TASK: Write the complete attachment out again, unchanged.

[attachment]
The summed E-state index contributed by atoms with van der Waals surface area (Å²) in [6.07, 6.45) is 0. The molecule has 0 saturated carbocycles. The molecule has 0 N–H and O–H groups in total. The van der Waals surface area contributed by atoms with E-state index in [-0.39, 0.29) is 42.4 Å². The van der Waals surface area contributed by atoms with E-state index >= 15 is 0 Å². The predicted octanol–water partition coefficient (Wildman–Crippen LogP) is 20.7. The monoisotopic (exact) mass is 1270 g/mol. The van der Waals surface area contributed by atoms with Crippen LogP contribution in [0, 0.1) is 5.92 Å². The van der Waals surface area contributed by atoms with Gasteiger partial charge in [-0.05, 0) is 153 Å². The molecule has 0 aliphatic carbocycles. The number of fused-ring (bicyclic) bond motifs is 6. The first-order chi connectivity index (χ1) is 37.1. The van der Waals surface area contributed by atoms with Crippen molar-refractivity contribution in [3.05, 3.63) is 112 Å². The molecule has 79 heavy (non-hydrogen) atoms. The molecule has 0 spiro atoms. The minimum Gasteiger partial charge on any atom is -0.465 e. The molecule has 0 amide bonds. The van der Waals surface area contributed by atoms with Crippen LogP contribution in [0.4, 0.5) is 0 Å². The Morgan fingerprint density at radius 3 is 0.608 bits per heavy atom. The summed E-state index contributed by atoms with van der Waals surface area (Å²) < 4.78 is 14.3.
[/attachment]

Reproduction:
The summed E-state index contributed by atoms with van der Waals surface area (Å²) in [6.07, 6.45) is 0. The molecule has 0 saturated carbocycles. The molecule has 0 N–H and O–H groups in total. The van der Waals surface area contributed by atoms with E-state index in [-0.39, 0.29) is 42.4 Å². The van der Waals surface area contributed by atoms with E-state index >= 15 is 0 Å². The predicted octanol–water partition coefficient (Wildman–Crippen LogP) is 20.7. The monoisotopic (exact) mass is 1270 g/mol. The van der Waals surface area contributed by atoms with Crippen LogP contribution in [0, 0.1) is 5.92 Å². The van der Waals surface area contributed by atoms with Gasteiger partial charge in [-0.05, 0) is 153 Å². The molecule has 0 aliphatic carbocycles. The number of fused-ring (bicyclic) bond motifs is 6. The first-order chi connectivity index (χ1) is 37.1. The van der Waals surface area contributed by atoms with Crippen molar-refractivity contribution in [3.05, 3.63) is 112 Å². The molecule has 79 heavy (non-hydrogen) atoms. The molecule has 0 spiro atoms. The minimum Gasteiger partial charge on any atom is -0.465 e. The molecule has 0 amide bonds. The van der Waals surface area contributed by atoms with Crippen LogP contribution in [0.4, 0.5) is 0 Å². The Morgan fingerprint density at radius 3 is 0.608 bits per heavy atom. The summed E-state index contributed by atoms with van der Waals surface area (Å²) < 4.78 is 14.3.